(3) In this section, the expression ‘discriminatory’ means affording different treatment to different persons attributable wholly or mainly to their respective descriptions by race, colour, sex, language, religion, political or other opinion, national or social origin, property, birth or other status whereby persons of one such description are subjected to disabilities or restrictions to which persons of another such description are not made subject or are accorded privileges or advantages which are not accorded to persons of another such description.

(4) Subsection (1) shall not apply to any law to the extent that that law makes provision -

  1. with respect to persons who are not citizens of Lesotho; or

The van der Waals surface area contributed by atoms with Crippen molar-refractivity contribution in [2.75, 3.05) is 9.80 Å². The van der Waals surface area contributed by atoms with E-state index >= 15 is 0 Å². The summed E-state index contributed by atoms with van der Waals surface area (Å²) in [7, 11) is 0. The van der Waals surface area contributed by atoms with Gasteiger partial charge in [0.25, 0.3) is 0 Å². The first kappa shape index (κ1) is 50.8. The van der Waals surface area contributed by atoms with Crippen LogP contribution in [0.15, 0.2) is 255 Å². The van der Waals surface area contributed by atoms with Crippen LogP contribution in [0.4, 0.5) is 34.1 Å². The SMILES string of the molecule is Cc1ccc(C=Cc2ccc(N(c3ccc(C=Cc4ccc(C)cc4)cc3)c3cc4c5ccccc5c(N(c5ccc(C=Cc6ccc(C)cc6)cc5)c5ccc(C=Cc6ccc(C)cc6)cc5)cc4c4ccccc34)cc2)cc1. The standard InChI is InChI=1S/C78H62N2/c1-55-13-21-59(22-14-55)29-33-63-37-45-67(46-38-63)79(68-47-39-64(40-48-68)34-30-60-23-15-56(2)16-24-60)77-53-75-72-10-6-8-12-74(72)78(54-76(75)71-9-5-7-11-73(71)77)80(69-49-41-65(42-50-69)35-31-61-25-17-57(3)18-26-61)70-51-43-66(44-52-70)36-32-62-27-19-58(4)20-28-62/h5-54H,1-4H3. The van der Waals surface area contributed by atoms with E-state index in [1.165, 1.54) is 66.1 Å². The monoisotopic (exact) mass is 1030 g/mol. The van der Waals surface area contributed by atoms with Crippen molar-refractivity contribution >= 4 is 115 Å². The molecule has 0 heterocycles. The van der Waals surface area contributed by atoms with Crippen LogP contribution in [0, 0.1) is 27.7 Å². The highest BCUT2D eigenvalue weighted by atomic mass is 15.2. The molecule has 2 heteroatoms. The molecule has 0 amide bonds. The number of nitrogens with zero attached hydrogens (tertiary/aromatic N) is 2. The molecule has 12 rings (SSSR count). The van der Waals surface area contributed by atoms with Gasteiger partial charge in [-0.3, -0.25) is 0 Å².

1. for the application, in the case of persons of any such description as is mentioned in subsection (3) (or of persons connected with such persons), of the law with respect to adoption, marriage, divorce, burial, devolution of property on death or other like matters which is the personal law of persons of that description; or

  1. for the application of the customary law of Lesotho with respect to any matter in the case of persons who, under that law, are subject to that law; or

  1. for the appropriation of public revenues or other public funds; or

  1. whereby persons of any such description as is mentioned in subsection (3) may be made subject to any disability or restriction or may be accorded any privilege or advantage which, having regard to its nature and to special circumstances pertaining to those persons or to persons of any other such description, is reasonably justifiable in a democratic society.

Nothing in this subsection shall prevent the making of laws in pursuance of the principle of State Policy of promoting a society based on equality and justice for all the citizens of Lesotho and thereby removing any discriminatory law.